Nearly 25K Were Living With ALS in 2017, US Registry Estimates
The estimated 2017 U.S. prevalence of individuals with amyotrophic lateral sclerosis (ALS) was 24,821, or 7.7 per 100,000 people, according to a recent report from the National ALS Registry.
While a statistical model was used to account for potentially missing data, the research team emphasized that this number is still an estimate, noting, “it is challenging to ensure that all newly diagnosed and prevalent ALS cases in the United States are captured.”
The study, “Prevalence of amyotrophic lateral sclerosis in the United States using established and novel methodologies, 2017,” was published in Amyotrophic Lateral Sclerosis and Frontotemporal Degeneration.
In 2008, the U.S. Congress passed the ALS Registry Act, which authorized the creation of the National ALS Registry by the U.S. Centers for Disease Control and Prevention’s (CDC) Agency for Toxic Substances and Disease Registry (ATSDR). This registry keeps track of known ALS cases in the U.S. and their demographics.
Led by scientists at the CDC, the research team now reported the estimated prevalence of ALS in the U.S. in 2017, which is the most recent prevalence report from the registry.
The registry employs a two-pronged approach to identify ALS cases. First, a large computer algorithm combs data from administrative databases including Medicare, the Veterans Health Administration, and Veterans Benefits Administration to identify definite cases. Second, ALS patients are able to self-enroll in the registry via a secure web portal.
For 2017, the registry found 17,800 people with definite ALS, amounting to a U.S. prevalence of 5.5 per 100,000 people. The lowest ALS prevalence was observed in people ages 18 to 39 (0.6 cases per 100,000), and the highest occurrence was among those ages 70–79 (19.5 per 100,000).
As with previous analyses, ALS was observed more frequently in males (7 per 100,000) than females (4.1 per 100,000). Rates of ALS in white Americans (5.5 per 100,000) was almost twice those observed in Black Americans (2.8 per 100,000).
While the registry captures many ALS cases, it cannot account for all people with ALS, since some people may not be included in government databases or did not self-enroll. The research team used a statistical approach called “capture-recapture” to estimate the percentage of missing cases, which was determined to be 44%.
This would mean that the 17,800 individuals in the registry comprised 56% of actual ALS cases in the U.S., and that 14,043 cases were missing. In other words, according to the model, the maximum prevalence of ALS in the U.S. for 2017 could be up to 31,843 people.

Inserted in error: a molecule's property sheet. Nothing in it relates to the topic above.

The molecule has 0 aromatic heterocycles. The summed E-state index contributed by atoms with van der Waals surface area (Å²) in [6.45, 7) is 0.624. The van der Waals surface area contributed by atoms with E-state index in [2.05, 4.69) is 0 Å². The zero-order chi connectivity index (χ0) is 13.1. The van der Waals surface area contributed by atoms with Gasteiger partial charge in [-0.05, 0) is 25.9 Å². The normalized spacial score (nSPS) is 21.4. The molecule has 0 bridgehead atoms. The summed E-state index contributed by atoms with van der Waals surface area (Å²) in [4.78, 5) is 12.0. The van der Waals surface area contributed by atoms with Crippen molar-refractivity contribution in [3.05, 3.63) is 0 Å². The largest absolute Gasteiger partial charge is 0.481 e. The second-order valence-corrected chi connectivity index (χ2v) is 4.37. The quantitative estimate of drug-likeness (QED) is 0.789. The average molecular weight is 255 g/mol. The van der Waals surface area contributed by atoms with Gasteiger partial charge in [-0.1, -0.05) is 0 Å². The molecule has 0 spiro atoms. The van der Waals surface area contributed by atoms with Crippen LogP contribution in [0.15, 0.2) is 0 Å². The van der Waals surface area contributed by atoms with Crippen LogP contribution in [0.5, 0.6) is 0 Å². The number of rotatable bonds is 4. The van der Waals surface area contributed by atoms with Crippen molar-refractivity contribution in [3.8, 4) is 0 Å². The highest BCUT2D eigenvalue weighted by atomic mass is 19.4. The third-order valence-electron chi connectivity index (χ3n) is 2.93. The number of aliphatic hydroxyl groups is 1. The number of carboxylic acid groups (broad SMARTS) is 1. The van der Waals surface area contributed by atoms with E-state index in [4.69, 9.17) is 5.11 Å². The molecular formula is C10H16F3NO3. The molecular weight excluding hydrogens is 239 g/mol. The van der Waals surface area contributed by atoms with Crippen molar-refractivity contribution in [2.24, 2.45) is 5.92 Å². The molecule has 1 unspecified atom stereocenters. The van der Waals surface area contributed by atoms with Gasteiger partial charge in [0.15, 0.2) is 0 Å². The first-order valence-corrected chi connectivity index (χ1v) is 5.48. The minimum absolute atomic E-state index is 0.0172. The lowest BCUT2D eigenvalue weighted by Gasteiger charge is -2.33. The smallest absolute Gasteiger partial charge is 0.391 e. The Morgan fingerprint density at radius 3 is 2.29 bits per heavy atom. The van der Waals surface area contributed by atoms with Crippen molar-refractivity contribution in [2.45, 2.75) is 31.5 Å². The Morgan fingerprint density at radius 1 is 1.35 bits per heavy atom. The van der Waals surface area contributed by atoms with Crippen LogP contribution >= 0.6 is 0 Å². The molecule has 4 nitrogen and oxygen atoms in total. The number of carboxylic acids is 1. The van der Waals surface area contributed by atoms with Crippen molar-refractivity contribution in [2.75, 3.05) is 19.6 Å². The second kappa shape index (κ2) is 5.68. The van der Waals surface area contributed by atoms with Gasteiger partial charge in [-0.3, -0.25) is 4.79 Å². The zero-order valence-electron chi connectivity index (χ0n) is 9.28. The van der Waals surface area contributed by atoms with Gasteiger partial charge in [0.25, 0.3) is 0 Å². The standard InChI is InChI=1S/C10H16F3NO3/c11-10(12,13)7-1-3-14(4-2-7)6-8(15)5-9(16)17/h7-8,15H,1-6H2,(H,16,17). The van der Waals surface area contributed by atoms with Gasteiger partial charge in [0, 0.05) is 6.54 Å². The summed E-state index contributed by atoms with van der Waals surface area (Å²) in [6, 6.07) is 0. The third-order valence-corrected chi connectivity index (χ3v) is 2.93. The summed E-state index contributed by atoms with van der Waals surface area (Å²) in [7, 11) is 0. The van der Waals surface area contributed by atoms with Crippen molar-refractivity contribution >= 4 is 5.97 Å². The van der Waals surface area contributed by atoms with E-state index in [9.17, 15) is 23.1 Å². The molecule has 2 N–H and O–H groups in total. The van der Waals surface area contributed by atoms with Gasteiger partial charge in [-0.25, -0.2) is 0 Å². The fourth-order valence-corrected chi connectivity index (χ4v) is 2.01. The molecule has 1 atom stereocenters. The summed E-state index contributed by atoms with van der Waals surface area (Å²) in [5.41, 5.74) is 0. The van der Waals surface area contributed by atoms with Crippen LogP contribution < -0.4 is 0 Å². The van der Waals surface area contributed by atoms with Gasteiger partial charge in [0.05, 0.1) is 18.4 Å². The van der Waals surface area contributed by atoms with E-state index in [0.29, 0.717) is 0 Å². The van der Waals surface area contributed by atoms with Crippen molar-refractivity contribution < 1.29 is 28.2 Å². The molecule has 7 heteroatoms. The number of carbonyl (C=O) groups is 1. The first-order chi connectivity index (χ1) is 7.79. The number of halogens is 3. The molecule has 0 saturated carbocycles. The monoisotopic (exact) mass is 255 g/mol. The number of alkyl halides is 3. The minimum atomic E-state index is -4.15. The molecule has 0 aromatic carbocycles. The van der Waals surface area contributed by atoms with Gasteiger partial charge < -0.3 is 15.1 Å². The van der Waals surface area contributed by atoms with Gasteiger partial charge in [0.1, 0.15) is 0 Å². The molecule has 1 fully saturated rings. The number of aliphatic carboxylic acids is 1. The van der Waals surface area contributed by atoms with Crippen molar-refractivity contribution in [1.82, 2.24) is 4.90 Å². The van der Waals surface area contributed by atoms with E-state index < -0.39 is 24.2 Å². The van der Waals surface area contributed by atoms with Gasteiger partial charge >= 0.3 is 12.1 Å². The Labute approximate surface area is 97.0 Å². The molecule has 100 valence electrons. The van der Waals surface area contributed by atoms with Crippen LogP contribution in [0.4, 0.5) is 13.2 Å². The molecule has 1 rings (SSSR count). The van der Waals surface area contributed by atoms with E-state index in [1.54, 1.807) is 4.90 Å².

Generally, trends observed with age, sex and race remained the same in the adjusted analysis.
The adjusted prevalence rates showed that those aged 18–39 still had the lowest prevalence (1.2 per 100,000) and those aged 70 -79 had the highest (29.8 per 100,000).
Males still had a higher ALS prevalence (9.8 per 100,000) than females (5.9 per 100,000). Similarly, ALS occurred more in the white population (6.9 per 100,000) than the Black population (3.6 per 100,000).
“Findings from both methods demonstrate that ALS continues to impact Whites, especially males, more so than any other group,” the researchers wrote.
“While every effort has been made to determine case counts of ALS in the US, it is not possible to ascertain all cases when data are fragmented, and disease notification is not required nationally,” the researchers wrote.
For example, many patients may be using private insurance providers at the time of their diagnosis. These patients probably account for many of the estimated missing cases in the capture-recapture method, they noted.
Nonetheless, the data in the report might represent the range of likely ALS cases in the U.S. The 17,800 definite cases captured by the registry would be the minimum number of possible cases, whereas the estimated value of 31,843 could be considered an upper limit, the researchers said.
The mean between the two, at 24,821 cases, or or 7.7 per 100,000 individuals, is likely a good estimate of the true prevalence, they added.
If reported registry data from previous years were adjusted in the same way the 2017 data was, the ALS prevalence per 100,000 people would be 7 in 2014, 7.2 in 2015, and 7.1 in 2016.
The team noted that this increased prevalence observed in 2017 is not likely to be a true increase in ALS cases, but rather a better and more accurate estimate, noting that “additional years of data are needed to determine trends.”
In future years, the registry will seek to include new data sources, such as information from ALS-patient organizations or private insurance databases with patient consent.
“CDC/ATSDR is committed to monitoring trends of ALS prevalence in the United States and advancing ALS research,” the team concluded.